*To*: sstrickl@resnet.gatech.edu*Cc*: debian-devel@lists.debian.org*Subject*: Re: Rolldice 1.1*From*: Colin Plumb <colin@nyx.net>*Date*: Wed, 27 Jan 1999 03:19:27 -0700 (MST)*Message-id*: <199901271019.DAA29046@nyx10.nyx.net>

Stevie Strickland wrote: > Because not all Debian GNU/Linux systems have /dev/urandom (at least > I, personally, had to mknod c 1 9 /dev/urandom myself), and I want > this running on any basic system... eventually, when I had more time > (like this weekend), I was going to add a command line option to allow > usage of this device, as well as /dev/random... which would knock out > the sleep delay (yay!), but introduce the delay of the kernel gathering > entropy (oh, well, can't win all the time, I guess ;)... Well, here's a modified version, with a good RNG (a variant of George Marsaglia's highly-regarded KISS generator) stuck in for the cases where /dev/urandom isn't available. It's seeded with gettimeofday(), getpid() and getppid(). It also prints out the numbers it's summing to get the final result. For example, roll %-%-3d6+12 might print %-%-3d6+12 = (98+90)-(01-62)-4-2-1+12 = 254 d100 are printed out with "%02d" format; other numbers are printed with %d format. I realize that "00" is conventional for 100 on d%, but I'm printing it as 100 to minimuze confusion. The sum is printed without spaces to make it easy to extract the result in a shell script with "cut -d' ' -f5". -- -Colin /* * roll.c - FRP die-rolling utility. * This uses Linux /dev/random for the highest-quality possible random * numbers. It avoids using any more entropy than necessary (e.g. rolling * 3d6 has 216 possibilities and requires 1 byte of entropy in the common * case), and goes to pains to make sure that the results it produces * are completely free of bias, so the chance of rolling 1 on d6 is * precisely 1/6. * * It also has a (fairly good) emergency backup pseudo-random number * generator if /dev/urandom isn't available for some reason. * * Output is of the form "3d6 = 1+2+3 = 6", so the sum can be picked * out with "cut -d' ' -f5". */ #include <stdio.h> #include <assert.h> #include <unistd.h> /* For read(), gettimeofday() */ #include <fcntl.h> /* For open(), O_RDONLY */ #include <stdlib.h> /* For exit() */ #include <sys/time.h> /* For struct timeval */ #include <limits.h> /* For Uxxx_MAX */ #if ULONG_MAX == 0xffffffff typedef unsigned long word32; #elif UINT_MAX == 0xffffffff typedef unsigned word32; #elif USHRT_MAX == 0xffffffff typedef unsigned short word32; #elif UCHAR_MAX == 0xffffffff typedef unsigned char word32; #else #error No 32-bit type available! #endif struct random_state { int randfd; /* /dev/urandom. If >= 0, the rest is ignored. */ word32 w, x, y, z; }; /* * Emergency backup RNG, returns a byte. * Based on George Marsaglia's KISS generator, except that the two * MWC components are added together rather than concatenated, since * this only returns a byte. It also uses the high half of the CONG * generator and returns the high half of the 16-bit sum. * is returned. * * The period of w is 18000*2^15-1 = 589823999, a prime. * The period of x is 2^32 = 4294967296 * The period of y is 2^32-1 = 4294967295 * The period of z is 36969*2^15-1 = 1211400191, a prime * Thus, the total period is 13180436693658741103741078002865274880, * 1.318e37, a bit over 2^123. */ static unsigned random_kiss(struct random_state *r) { /* cycle the generators */ r->w = 18000*(r->w & 65535) + (r->w >> 16); /* Mult with carry */ r->x = 69069*r->x + 1234567; /* Linear congruential */ r->y ^= r->y << 17; /* Shift register generator */ r->y ^= r->y >> 13; r->y ^= r->y << 5; r->z = 36969*(r->z & 65535) + (r->z >> 16); /* Mult with carry */ /* Join them all together to return. */ return ((((r->w - (r->x>>16)) ^ r->y) + r->z) >> 8) & 255; } /* * Bob Jenkins' mixing function for 32-bit words. * Note that this is reversible, and maps zero * to zero, so it maps non-zero to non-zero. */ #define mix(a,b,c) \ { \ a -= b; a -= c; a ^= (c>>13); \ b -= c; b -= a; b ^= (a<<8); \ c -= a; c -= b; c ^= (b>>13); \ a -= b; a -= c; a ^= (c>>12); \ b -= c; b -= a; b ^= (a<<16); \ c -= a; c -= b; c ^= (b>>5); \ a -= b; a -= c; a ^= (c>>3); \ b -= c; b -= a; b ^= (a<<10); \ c -= a; c -= b; c ^= (b>>15); \ } /* Start up the random state */ static void random_init(struct random_state *r) { word32 w, x, y, z; struct timeval tv; r->randfd = open("/dev/urandom", O_RDONLY); /* Emergency backup seeding, in case /dev/urandom doesn't work. */ /* Backup seed, good enough for government work. */ gettimeofday(&tv, (struct timezone *)0); w = tv.tv_sec; x = tv.tv_usec; z = ((word32)getppid() << 16) + (word32)getpid(); mix(w, x, z); /* Shuffle the seed values non-destructively */ /* * Now ensure that seed constraints are met. * w should be between 1 and 589823999. * x can be anything between 0 and 2^32-1. * y should be between 1 and 2^32-1. * z should be between 1 and 1211400191. */ r->w = w % 589823999 + 1; r->x = x; r->z = z % 1211400191 + 1; /* * Finally, we initialize y. Since the range desired for y, * 2^32-1, exactly divides the range available from the * triple-width number wxz, 2^96-1, the remainder modulo 2^32-1 * will be uniformly distributed. Fortunately, due to the special * form of the modulus, this computation is easy. * Since tv_sec never returns 0, and mix() preserves * non-zeroness, the full value wxz here is never 0, so the * result computed here is never 0. */ y = w+x; y += y<x; /* End-around carry */ y += z; y += y<z; /* End-around carry */ r->y = y; } /* Return a random byte 0..255 */ static unsigned random_byte(struct random_state *r) { unsigned char c = 0; if (r->randfd >= 0 && read(r->randfd, &c, 1) != 1) { perror("Unable to read from /dev/urandom"); r->randfd = -1; } /* Add backup generator in case /dev/urandom is missing or broken */ return c ^ random_kiss(r); } /* * This ingenious function returns perfectly uniformly distributed * random numbers between 0 and n-1 using a minimum of input from * /dev/urandom. The truly macho should try to understand it without * the comments. * * At all times, x is a random number uniformly distributed between 0 * and lim-1. We increase lim by a factor of 256 by appending a byte * onto x (x = (x<<8) + random_byte) whenever necessary. * * The value of x%n has at least floor(lim/n) ways of generating each * possible value from 0..n-1, but it has an additional way * (ceiling(lim/n)) of generating values less than lim%n. (Consider * lim = 4 or 5 and n = 3.) * * To produce perfectly uniform numbers, if x < lim%n, we add another * byte rather than returning x%n. Becasue we only do this if x < lim%n, * taking the branch means that lim %= n. * * Once we have x >= lim%n, then y = x%n is the desired random number. * x/n is "unused" and can be saved for next time, with a lim of lim/n. * There is a small correction that has to be added to deal with the fact * that x/n can be == lim, which is illegal. */ static unsigned rand_mod(struct random_state *r, unsigned n) { static word32 x = 0; static word32 lim = 1; unsigned y; assert(n <= 65536); /* Larger risks arithmetic overflow */ assert(n > 0); while (x < lim % n) { lim %= n; x = (x<<8) + random_byte(r); lim <<= 8; } y = x % n; x = (x / n) - (y < lim%n); lim /= n; return y; } #if __GNUC__ >= 2 static void fatal() __attribute__ ((noreturn)); #endif /* Flush stdout, then print erro message and quit. */ static void fatal(char const *s1, char const *s2) { putchar('\n'); fflush(stdout); fputs(s1, stderr); fputs(": ", stderr); fputs(s2, stderr); putc('\n', stderr); exit(1); } /* * Parse a die-rolling string and return the total. This does not * bother checking for overflow, although limiting the numbers to * 65536 prevents most situations. It also prints the individual * parts of the sum. d100 is printed in %02ld format by convention. * (However, 100 is printed as "100" not "00", unless someone feels * that is really important.) * * This bombs via fatal() on a parsing error. */ long roll_string(char const *s, struct random_state *r) { unsigned n, d; /* Roll n dice of size d */ char const *p = s; long total = 0; /* Value of entire string */ long part; /* Value of current component */ long x; int sign = 0; /* 1 for - */ int sign_required = 0; /* Is a leading + optional? */ /* Simple hand-rolled parsing loop */ do { /* Parse one component at a time */ sign = 0; /* Optional leading sign */ if (*p == '+') { p++; } else if (*p == '-') { sign = 1; p++; } else if (sign_required) { /* Without this test, d6d8 would mean d6+d8 */ fatal(s, "I don't understand that."); } sign_required |= sign; if (*p == 'd') { n = 1; /* Number of dice defaults to 1 if omitted. */ } else if (*p == '%') { /* Special RoleMaster "critical" roll rules */ if (sign_required) putchar("+-"[sign]); part = rand_mod(r, 100)+1; if (part <= 5) { printf("(%02ld", part); do { part -= x = rand_mod(r, 100)+1; printf("-%02ld", x); } while (x >= 96); putchar(')'); } else if (part >= 96) { printf("(%02ld", part); do { part += x = rand_mod(r, 100)+1; printf("+%02ld", x); } while (x >= 96); putchar(')'); } else { printf("%02ld", part); } p++; goto got_component; } else if (*p >= '1' && *p <= '9') { n = 0; do { n = n*10 + (*p++-'0'); if (n > 65536) fatal(s, "I can't count that high."); } while (*p >= '0'&& *p <= '9'); } else { fatal(s, "I don't understand that."); } /* Now the "d" part */ if (*p != 'd') { d = 1; } else if (*++p == '%') { d = 100; p++; } else { /* Note that the grammar here disallows d0 */ if (*p < '1' || *p > '9') fatal(s, "I don't have that kind of dice."); d = 0; do { d = d*10 + (*p++-'0'); if (d > 65536) fatal(s, "I don't have dice that big."); } while (*p >= '0'&& *p <= '9'); } /* Now add NdD to the total */ if (d > 1) { part = 0; while (n--) { if (sign_required) putchar("+-"[sign]); x = rand_mod(r, d) + 1; part += x; if (d == 100) printf("%02ld", x); else printf("%ld", x); sign_required = 1; } } else { part = n; if (sign_required) putchar("+-"[sign]); printf("%u", n); } got_component: if (sign) total -= part; else total += part; sign_required = 1; } while (*p); return total; } /* The main argument-processing loop. */ int main(int argc, char **argv) { int i; struct random_state r; random_init(&r); if (argc <= 1) { printf("Usage %s roll_spec [...]\n" "roll_spec is a standrd FRP diece specification, of the form 3d6, d8+12,\n" "5+d100, etc. To be precise, it's:\n\t" "nzdigit ::= '1' | '2' | '3' | '4' | '5' | '6' | '7' | '8' | '9'\n\t" "digit ::= '0' | nzdigit\n\t" "number ::= nzdigit | number digit\n\t" "die_spec = 'd' number | 'd' '%%'\n\t" "component ::= number | die_spec | number die_spec | '%%'\n\t" "sign ::= '+' | '-'\n\t" "roll_spec ::= component | sign component | roll_spec sign component\n" "dN neans an N-sided die, with values from 1..N. 2dN = dN+dN is the sum of\n" "two N-sided dice. A bare N is just a constant, so 3d6-3 is from 0..15.\n" "d%% is an alias for d100. The magic component '%%' stands for d100 with the\n" "extra RoleMaster \"critical\" rules, where if you roll 96..100, you roll\n" "again and add the result, repeating until you roll <= 95. If you roll\n" "1..5, you likewise roll again and subtract the result, again repeating until\n" "you roll <= 95.\n", argv[0]); exit(1); } for (i = 1; i < argc; i++) { printf("%s = ", argv[i]); printf(" = %ld\n", roll_string(argv[i], &r)); } /* randfd is closed automatically */ return 0; }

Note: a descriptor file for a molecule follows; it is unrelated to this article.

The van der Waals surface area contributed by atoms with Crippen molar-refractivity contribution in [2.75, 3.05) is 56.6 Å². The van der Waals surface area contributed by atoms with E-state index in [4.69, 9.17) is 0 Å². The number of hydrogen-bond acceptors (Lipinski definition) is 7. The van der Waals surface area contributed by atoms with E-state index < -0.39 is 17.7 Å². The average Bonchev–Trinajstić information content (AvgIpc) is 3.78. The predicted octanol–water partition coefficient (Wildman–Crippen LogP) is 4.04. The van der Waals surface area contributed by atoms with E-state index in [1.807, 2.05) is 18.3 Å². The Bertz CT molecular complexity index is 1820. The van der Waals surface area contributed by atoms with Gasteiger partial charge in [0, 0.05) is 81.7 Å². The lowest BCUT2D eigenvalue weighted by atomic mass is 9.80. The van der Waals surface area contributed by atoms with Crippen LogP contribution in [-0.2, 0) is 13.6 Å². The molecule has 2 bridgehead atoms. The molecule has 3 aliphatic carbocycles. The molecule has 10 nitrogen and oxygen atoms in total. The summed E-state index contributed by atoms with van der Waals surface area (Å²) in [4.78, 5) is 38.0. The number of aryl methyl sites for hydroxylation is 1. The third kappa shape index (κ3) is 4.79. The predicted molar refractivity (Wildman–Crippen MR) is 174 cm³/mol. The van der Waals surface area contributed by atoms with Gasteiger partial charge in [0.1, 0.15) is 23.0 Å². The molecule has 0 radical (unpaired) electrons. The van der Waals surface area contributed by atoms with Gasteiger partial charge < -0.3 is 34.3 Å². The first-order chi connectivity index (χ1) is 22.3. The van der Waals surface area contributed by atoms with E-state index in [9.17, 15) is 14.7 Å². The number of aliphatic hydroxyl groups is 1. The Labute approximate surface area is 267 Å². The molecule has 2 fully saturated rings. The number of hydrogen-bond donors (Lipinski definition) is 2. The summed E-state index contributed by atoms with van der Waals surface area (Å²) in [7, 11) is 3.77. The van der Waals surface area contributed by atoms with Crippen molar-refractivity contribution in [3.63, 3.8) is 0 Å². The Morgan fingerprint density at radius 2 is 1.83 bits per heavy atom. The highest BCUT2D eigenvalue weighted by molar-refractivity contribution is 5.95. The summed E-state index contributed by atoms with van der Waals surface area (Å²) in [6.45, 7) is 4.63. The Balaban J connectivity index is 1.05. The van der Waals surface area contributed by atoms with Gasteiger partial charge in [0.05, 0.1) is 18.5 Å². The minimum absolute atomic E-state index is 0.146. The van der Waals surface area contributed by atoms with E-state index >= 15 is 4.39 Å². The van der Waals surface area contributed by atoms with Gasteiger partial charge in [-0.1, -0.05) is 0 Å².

**Follow-Ups**:**Re: Rolldice 1.1***From:*Peter Makholm <peter@makholm.net>